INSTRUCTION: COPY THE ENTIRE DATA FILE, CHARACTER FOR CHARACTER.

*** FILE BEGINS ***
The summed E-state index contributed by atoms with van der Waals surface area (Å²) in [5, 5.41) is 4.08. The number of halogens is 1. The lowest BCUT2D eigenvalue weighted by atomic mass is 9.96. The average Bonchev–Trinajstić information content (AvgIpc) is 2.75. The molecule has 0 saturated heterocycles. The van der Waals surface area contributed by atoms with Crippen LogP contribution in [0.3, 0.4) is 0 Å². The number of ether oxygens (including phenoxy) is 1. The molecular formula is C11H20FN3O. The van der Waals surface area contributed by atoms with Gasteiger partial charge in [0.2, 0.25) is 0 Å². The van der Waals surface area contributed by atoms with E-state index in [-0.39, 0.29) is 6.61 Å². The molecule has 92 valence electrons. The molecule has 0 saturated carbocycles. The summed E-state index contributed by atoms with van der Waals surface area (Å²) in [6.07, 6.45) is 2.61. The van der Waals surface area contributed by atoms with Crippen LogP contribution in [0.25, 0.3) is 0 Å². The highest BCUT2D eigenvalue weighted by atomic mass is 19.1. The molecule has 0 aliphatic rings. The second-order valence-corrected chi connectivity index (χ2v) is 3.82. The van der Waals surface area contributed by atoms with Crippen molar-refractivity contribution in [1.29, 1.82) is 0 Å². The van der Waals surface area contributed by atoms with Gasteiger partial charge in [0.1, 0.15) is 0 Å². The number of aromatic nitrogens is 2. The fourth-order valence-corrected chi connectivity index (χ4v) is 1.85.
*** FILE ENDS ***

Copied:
The summed E-state index contributed by atoms with van der Waals surface area (Å²) in [5, 5.41) is 4.08. The number of halogens is 1. The lowest BCUT2D eigenvalue weighted by atomic mass is 9.96. The average Bonchev–Trinajstić information content (AvgIpc) is 2.75. The molecule has 0 saturated heterocycles. The van der Waals surface area contributed by atoms with Crippen LogP contribution in [0.3, 0.4) is 0 Å². The number of ether oxygens (including phenoxy) is 1. The molecular formula is C11H20FN3O. The van der Waals surface area contributed by atoms with Gasteiger partial charge in [0.2, 0.25) is 0 Å². The van der Waals surface area contributed by atoms with E-state index in [-0.39, 0.29) is 6.61 Å². The molecule has 92 valence electrons. The molecule has 0 saturated carbocycles. The summed E-state index contributed by atoms with van der Waals surface area (Å²) in [6.07, 6.45) is 2.61. The van der Waals surface area contributed by atoms with Crippen LogP contribution in [0.25, 0.3) is 0 Å². The highest BCUT2D eigenvalue weighted by atomic mass is 19.1. The molecule has 0 aliphatic rings. The second-order valence-corrected chi connectivity index (χ2v) is 3.82. The van der Waals surface area contributed by atoms with Crippen molar-refractivity contribution in [1.29, 1.82) is 0 Å². The van der Waals surface area contributed by atoms with Gasteiger partial charge in [0.1, 0.15) is 0 Å². The number of aromatic nitrogens is 2. The fourth-order valence-corrected chi connectivity index (χ4v) is 1.85.